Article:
Engineering

Designing Slack for everyone

A conversation with Slack’s Accessibility Product Manager George Zamfir

working in officespace
Image Credit: Josh Cochran
Over the past year, Slack’s accessibility team has made a bunch of improvements to help ensure Slack can be used by everyone, no matter their ability.

So far, the team has released features like support for large text and screen reader improvements on iOS and Android, easier ways to adjust your zoom preferences, and an option to stop animations (like GIFs and animated emojis) from playing automatically. Soon, they’ll release keyboard navigation support for people who use Slack without a mouse.

While they’ve made a lot of progress, George Zamfir, Slack’s Accessibility Product Manager, stresses that there’s a lot more work to do.

 

Zamfir

 

In Slack’s Toronto office, we talked to Zamfir about his team’s approach to doing this work across departments, and what he thinks are encouraging trends across the digital accessibility community.

Slack: Why is it important to develop an internal culture that values inclusive design early on?

Zamfir: The attitude we’re adopting at Slack is that building an accessible product makes for a better product overall. When you consider how different the user experience is for a blind person using a screen reader or a person with limited fine motor skills who relies on their keyboard to navigate, it quickly becomes clear that addressing accessibility needs can’t be left to the end of the product development cycle, they have to be factored in from the beginning.

Standard accessibility guidelines are just that: guidelines. They’re the minimum. But we’re not here to check a box, we have to work across the organization to provide the best user experience.

Slack: How do you support a culture where accessibility is a priority?

Zamfir: The thing to remember is that accessibility touches every facet of a product, it’s not just something that one team owns. One of the first things you have to do when you’re building a team is to find the people who are already championing or are interested in accessibility in your organization and support them with knowledge and training. Eventually these champions will become advocates for accessibility within their own teams and disciplines.

Slack: Can you give us some examples?

Zamfir: When I started at Slack, I was fortunate to see there was already awareness and internal support for accessibility from people across disciplines & levels within the organization. In addition to the core team of myself and accessibility engineer Todd Kloots, these people have become advocates and some of them are now an essential part of our team.

Simone Davalos works with the Customer Experience (CE) team and, in addition to supporting customers with disabilities, she also coaches the larger CE team on accessibility, disability and even etiquette tips for communicating with people with disabilities (for example, avoid asking people who use screen readers to send visual aids, like a screenshot). John Fitzgerald (also on the CE team) synthesizes customer feedback and helps us prioritize the most important work.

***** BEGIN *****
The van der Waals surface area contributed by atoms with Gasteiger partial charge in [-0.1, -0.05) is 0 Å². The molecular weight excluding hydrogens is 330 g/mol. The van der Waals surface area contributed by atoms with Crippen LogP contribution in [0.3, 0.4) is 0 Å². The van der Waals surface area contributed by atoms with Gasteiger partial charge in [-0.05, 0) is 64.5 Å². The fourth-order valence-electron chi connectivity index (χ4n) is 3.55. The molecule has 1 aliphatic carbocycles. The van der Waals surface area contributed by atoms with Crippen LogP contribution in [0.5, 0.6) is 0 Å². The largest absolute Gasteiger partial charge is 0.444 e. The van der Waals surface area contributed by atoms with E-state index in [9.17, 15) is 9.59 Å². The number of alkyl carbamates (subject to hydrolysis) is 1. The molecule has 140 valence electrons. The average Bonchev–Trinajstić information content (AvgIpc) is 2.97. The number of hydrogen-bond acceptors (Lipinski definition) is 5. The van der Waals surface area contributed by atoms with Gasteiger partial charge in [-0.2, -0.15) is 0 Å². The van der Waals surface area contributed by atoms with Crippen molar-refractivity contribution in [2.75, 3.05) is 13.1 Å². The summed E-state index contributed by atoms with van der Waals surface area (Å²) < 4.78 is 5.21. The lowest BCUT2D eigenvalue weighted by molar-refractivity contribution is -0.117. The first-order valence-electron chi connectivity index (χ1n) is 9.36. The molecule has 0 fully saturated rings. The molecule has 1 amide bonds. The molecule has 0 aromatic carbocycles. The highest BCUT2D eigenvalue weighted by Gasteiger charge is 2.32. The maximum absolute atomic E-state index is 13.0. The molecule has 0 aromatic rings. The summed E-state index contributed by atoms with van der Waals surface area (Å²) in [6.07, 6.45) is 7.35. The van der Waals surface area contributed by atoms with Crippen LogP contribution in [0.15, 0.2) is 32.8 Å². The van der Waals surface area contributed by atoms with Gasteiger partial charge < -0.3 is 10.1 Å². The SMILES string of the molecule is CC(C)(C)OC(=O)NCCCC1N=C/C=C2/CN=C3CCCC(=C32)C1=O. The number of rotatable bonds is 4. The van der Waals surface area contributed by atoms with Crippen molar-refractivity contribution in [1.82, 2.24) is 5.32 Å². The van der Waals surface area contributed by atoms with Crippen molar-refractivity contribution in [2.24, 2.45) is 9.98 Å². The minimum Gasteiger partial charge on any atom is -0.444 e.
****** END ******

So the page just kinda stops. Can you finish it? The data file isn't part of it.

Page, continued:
This mutually-supportive team structure is ideal because it’s scalable: the more people you identify as champions, the more they’re empowered to pass that knowledge onto team members within their disciplines, which helps to reinforce these principles as teams and the organization grows.

 

Kirstyn Torio, who works on QA, has been hard at work testing the new keyboard navigation model and coaching her team on how to test product features for accessibility. Sharanya Viswanath has been automating keyboard testing and helping us scale accessibility testing and engineering at Slack.

Then there’s Hubert Florin, a designer who took an early interest in accessibility needs and — of his own accord — changed the color of links in Slack to a darker shade of blue so that it’s easier for people with visual impairments to read in Slack.

This mutually-supportive team structure is ideal because it’s scalable: the more people you identify as champions, the more they’re empowered to pass that knowledge onto team members within their disciplines, which helps to reinforce these principles as teams and the organization grows.

Slack: Outside of Slack you’ve been active in the broader community of digital accessibility practitioners. What are some insights or trends you’re seeing?

Zamfir: When I started accessibility meetups in Toronto a few years back, there wasn’t much cross-industry collaboration. But now we’re seeing organizations that are entirely dedicated to supporting more training, development and certifications in this area, like Teach Access, who partner with academic institutions to train software engineers and designers on accessibility.

Knowing that tech companies often partner with academia to find talent, it’s a very encouraging sign to see as they’re potentially picking from pools of applicants who are already aware and trained on accessibility. It’s a win-win-win.

Slack: May 18th is Global Accessibility Awareness Day. How will Slack participate?

Zamfir: We’re encouraging teams across Slack to stop using a mouse. Try it, even just for one hour. Try navigating a website or app with just your keyboard, like the many people with disabilities do every day, and you’ll learn a lot about why attention to accessibility is so important.

 

Lima Al-Azzeh is relinquishing her mouse for Global Accessibility Awareness Day.

Visit Slack to see how we can help you and your team get more done together.

 

Slack is the collaboration hub, where the right people are always in the loop and key information is always at their fingertips. Teamwork in Slack happens in channels — searchable conversations that keep work organized and teams better connected.